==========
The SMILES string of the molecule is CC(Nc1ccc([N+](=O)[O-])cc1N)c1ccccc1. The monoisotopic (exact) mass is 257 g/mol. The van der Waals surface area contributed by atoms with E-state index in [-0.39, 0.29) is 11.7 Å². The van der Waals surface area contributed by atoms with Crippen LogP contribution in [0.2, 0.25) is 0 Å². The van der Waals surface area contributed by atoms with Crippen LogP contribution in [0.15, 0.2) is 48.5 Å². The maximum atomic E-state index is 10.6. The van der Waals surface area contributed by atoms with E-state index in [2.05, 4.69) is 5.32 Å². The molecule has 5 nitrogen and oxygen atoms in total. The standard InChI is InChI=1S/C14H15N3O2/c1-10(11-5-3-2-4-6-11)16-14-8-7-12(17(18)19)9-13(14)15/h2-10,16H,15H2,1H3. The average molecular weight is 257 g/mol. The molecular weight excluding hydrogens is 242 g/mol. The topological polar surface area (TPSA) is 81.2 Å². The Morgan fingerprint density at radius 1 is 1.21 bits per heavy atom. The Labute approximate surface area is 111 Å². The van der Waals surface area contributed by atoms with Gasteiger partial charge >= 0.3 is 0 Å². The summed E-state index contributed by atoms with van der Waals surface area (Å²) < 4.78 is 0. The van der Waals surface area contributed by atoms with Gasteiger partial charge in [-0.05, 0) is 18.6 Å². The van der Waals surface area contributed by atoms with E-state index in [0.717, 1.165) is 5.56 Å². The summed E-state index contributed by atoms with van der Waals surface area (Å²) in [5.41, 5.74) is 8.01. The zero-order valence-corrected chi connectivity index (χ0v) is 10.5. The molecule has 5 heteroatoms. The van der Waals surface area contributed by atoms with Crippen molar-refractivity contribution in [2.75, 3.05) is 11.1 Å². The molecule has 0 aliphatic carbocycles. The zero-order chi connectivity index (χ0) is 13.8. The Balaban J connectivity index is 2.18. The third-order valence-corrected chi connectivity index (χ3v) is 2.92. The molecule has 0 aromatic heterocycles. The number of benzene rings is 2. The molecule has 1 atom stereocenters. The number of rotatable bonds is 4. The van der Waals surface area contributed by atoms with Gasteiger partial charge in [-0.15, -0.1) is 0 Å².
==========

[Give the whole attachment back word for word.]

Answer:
The SMILES string of the molecule is CC(Nc1ccc([N+](=O)[O-])cc1N)c1ccccc1. The monoisotopic (exact) mass is 257 g/mol. The van der Waals surface area contributed by atoms with E-state index in [-0.39, 0.29) is 11.7 Å². The van der Waals surface area contributed by atoms with Crippen LogP contribution in [0.2, 0.25) is 0 Å². The van der Waals surface area contributed by atoms with Crippen LogP contribution in [0.15, 0.2) is 48.5 Å². The maximum atomic E-state index is 10.6. The van der Waals surface area contributed by atoms with E-state index in [2.05, 4.69) is 5.32 Å². The molecule has 5 nitrogen and oxygen atoms in total. The standard InChI is InChI=1S/C14H15N3O2/c1-10(11-5-3-2-4-6-11)16-14-8-7-12(17(18)19)9-13(14)15/h2-10,16H,15H2,1H3. The average molecular weight is 257 g/mol. The molecular weight excluding hydrogens is 242 g/mol. The topological polar surface area (TPSA) is 81.2 Å². The Morgan fingerprint density at radius 1 is 1.21 bits per heavy atom. The Labute approximate surface area is 111 Å². The van der Waals surface area contributed by atoms with Gasteiger partial charge >= 0.3 is 0 Å². The summed E-state index contributed by atoms with van der Waals surface area (Å²) < 4.78 is 0. The van der Waals surface area contributed by atoms with Gasteiger partial charge in [-0.05, 0) is 18.6 Å². The van der Waals surface area contributed by atoms with E-state index in [0.717, 1.165) is 5.56 Å². The summed E-state index contributed by atoms with van der Waals surface area (Å²) in [5.41, 5.74) is 8.01. The zero-order valence-corrected chi connectivity index (χ0v) is 10.5. The molecule has 5 heteroatoms. The van der Waals surface area contributed by atoms with Crippen molar-refractivity contribution in [2.75, 3.05) is 11.1 Å². The molecule has 0 aliphatic carbocycles. The zero-order chi connectivity index (χ0) is 13.8. The Balaban J connectivity index is 2.18. The third-order valence-corrected chi connectivity index (χ3v) is 2.92. The molecule has 0 aromatic heterocycles. The number of benzene rings is 2. The molecule has 1 atom stereocenters. The number of rotatable bonds is 4. The van der Waals surface area contributed by atoms with Gasteiger partial charge in [-0.15, -0.1) is 0 Å².